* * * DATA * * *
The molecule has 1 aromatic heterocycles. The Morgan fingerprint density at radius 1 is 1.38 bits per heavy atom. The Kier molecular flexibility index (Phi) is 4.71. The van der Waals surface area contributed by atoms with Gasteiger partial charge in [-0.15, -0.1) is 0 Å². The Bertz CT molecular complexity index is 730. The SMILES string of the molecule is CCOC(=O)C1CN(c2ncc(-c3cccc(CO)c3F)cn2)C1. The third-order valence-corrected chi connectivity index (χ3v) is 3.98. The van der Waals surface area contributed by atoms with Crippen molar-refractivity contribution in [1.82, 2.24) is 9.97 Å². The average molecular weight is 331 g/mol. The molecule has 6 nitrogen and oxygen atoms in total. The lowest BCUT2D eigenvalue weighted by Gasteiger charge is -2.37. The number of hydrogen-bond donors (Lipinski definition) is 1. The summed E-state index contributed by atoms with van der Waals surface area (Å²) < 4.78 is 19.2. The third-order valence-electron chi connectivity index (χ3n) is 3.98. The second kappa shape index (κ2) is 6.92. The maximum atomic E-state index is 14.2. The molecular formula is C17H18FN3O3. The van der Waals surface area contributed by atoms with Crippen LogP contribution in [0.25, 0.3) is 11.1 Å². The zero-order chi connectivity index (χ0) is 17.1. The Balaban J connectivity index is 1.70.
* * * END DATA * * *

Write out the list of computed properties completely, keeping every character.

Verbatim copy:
The molecule has 1 aromatic heterocycles. The Morgan fingerprint density at radius 1 is 1.38 bits per heavy atom. The Kier molecular flexibility index (Phi) is 4.71. The van der Waals surface area contributed by atoms with Gasteiger partial charge in [-0.15, -0.1) is 0 Å². The Bertz CT molecular complexity index is 730. The SMILES string of the molecule is CCOC(=O)C1CN(c2ncc(-c3cccc(CO)c3F)cn2)C1. The third-order valence-corrected chi connectivity index (χ3v) is 3.98. The van der Waals surface area contributed by atoms with Crippen molar-refractivity contribution in [1.82, 2.24) is 9.97 Å². The average molecular weight is 331 g/mol. The molecule has 6 nitrogen and oxygen atoms in total. The lowest BCUT2D eigenvalue weighted by Gasteiger charge is -2.37. The number of hydrogen-bond donors (Lipinski definition) is 1. The summed E-state index contributed by atoms with van der Waals surface area (Å²) < 4.78 is 19.2. The third-order valence-electron chi connectivity index (χ3n) is 3.98. The second kappa shape index (κ2) is 6.92. The maximum atomic E-state index is 14.2. The molecular formula is C17H18FN3O3. The van der Waals surface area contributed by atoms with Crippen LogP contribution in [0.25, 0.3) is 11.1 Å². The zero-order chi connectivity index (χ0) is 17.1. The Balaban J connectivity index is 1.70.